By Geoff Griffin
Play is in the headlines these days, with NPR and the New York Times trumpeting its importance in developing basic cognitive and social skills.
At the Gordon School, where a play-based early childhood curriculum has weathered almost a century of educational trend cycles, these stories have been followed with interest.
When choosing a preschool, how do you judge the role of play in the school day? Ask any educator if they value play, and they will say yes.
This week, I asked the teachers in Gordon’s Early Childhood program for ideas on what to look for as you judge how much play is happening in a preschool classroom.
Play can be noisy. If the class is hushed, ask, “Is it always this quiet?”
Are students given materials that can be used in a variety of ways? There is only one way to use a puzzle piece, but many ways to use a block. Stencils are limited, but graph paper invites all sorts of uses.
How many things are going on?
If every student is doing the same activity, it is probably teacher-initiated. Look for a classroom setup that allows for several small-group activities to happen simultaneously.
Are there opportunities to work together?
Are the workplaces – the easels, the clay table, the computers – set up so that children can interact with one another while they work?
Are student interests integrated into the class?
Ask if there is space for children to initiate extended projects. Look for a student-driven “Kite Store” or “Animal Dentist” alongside the perennial “Book Nook” and “Dress Up” dramatic play areas.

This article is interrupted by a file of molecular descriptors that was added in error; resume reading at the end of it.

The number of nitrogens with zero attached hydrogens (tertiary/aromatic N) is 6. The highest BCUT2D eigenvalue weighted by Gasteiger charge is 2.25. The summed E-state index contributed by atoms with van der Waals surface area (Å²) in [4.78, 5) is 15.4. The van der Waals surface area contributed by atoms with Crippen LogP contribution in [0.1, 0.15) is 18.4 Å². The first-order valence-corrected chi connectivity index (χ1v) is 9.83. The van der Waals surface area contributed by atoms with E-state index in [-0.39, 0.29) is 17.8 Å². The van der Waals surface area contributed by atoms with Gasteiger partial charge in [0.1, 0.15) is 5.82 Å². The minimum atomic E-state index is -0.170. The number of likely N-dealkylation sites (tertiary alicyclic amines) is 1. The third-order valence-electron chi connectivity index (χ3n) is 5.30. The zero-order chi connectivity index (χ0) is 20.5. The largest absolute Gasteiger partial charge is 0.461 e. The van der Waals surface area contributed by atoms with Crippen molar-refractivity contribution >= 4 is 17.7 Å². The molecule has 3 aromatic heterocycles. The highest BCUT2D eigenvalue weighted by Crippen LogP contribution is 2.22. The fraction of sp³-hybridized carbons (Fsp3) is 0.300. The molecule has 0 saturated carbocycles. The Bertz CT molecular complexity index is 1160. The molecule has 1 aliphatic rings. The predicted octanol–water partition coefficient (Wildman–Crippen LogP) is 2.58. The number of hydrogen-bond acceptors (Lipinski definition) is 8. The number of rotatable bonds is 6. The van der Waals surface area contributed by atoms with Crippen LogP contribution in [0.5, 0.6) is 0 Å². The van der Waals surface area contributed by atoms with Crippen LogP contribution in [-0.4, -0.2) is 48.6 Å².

Do they go outside?
How often? For how long? Look at the cubbies; snow pants, extra pair of shoes, and spare shirts are a plus.
Are they invested?
If you ask a child what they are doing, can he or she explain it? Are free play and small group times long enough for children to “lose themselves” in their work?
Listen to the children
Are they listening to one another, and building on one another’s ideas? Are they talking to one another directly, or using the teacher as a go-between?
Geoff Griffin is a parent at Gordon and has been Gordon’s Manager of Publications and Public Relations since 2002.
Additional articles about play provided by the Gordon School:
New York Times: Taking Play Seriously
Howard Chudacoff’s book (Brown University): Children at Play: An American History
A Gordon School News article, circa 2003